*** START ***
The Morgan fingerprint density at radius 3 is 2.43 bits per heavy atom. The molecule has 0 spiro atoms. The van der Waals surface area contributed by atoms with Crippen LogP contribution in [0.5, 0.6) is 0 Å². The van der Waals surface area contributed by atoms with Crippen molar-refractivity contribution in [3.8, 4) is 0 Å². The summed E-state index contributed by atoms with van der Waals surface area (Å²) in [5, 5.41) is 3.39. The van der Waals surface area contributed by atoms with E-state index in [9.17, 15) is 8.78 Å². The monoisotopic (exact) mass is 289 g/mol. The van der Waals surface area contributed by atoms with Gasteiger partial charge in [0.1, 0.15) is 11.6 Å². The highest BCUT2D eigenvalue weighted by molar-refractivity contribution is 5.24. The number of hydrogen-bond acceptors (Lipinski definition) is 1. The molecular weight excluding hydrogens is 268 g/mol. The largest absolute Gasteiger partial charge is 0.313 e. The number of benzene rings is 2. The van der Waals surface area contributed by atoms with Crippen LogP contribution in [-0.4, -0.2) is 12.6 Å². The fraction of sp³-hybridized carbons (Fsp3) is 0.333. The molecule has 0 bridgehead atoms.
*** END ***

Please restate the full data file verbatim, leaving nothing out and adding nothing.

The Morgan fingerprint density at radius 3 is 2.43 bits per heavy atom. The molecule has 0 spiro atoms. The van der Waals surface area contributed by atoms with Crippen LogP contribution in [0.5, 0.6) is 0 Å². The van der Waals surface area contributed by atoms with Crippen molar-refractivity contribution in [3.8, 4) is 0 Å². The summed E-state index contributed by atoms with van der Waals surface area (Å²) in [5, 5.41) is 3.39. The van der Waals surface area contributed by atoms with E-state index in [9.17, 15) is 8.78 Å². The monoisotopic (exact) mass is 289 g/mol. The van der Waals surface area contributed by atoms with Gasteiger partial charge in [0.1, 0.15) is 11.6 Å². The highest BCUT2D eigenvalue weighted by molar-refractivity contribution is 5.24. The number of hydrogen-bond acceptors (Lipinski definition) is 1. The molecular weight excluding hydrogens is 268 g/mol. The largest absolute Gasteiger partial charge is 0.313 e. The number of benzene rings is 2. The van der Waals surface area contributed by atoms with Crippen LogP contribution in [-0.4, -0.2) is 12.6 Å². The fraction of sp³-hybridized carbons (Fsp3) is 0.333. The molecule has 0 bridgehead atoms.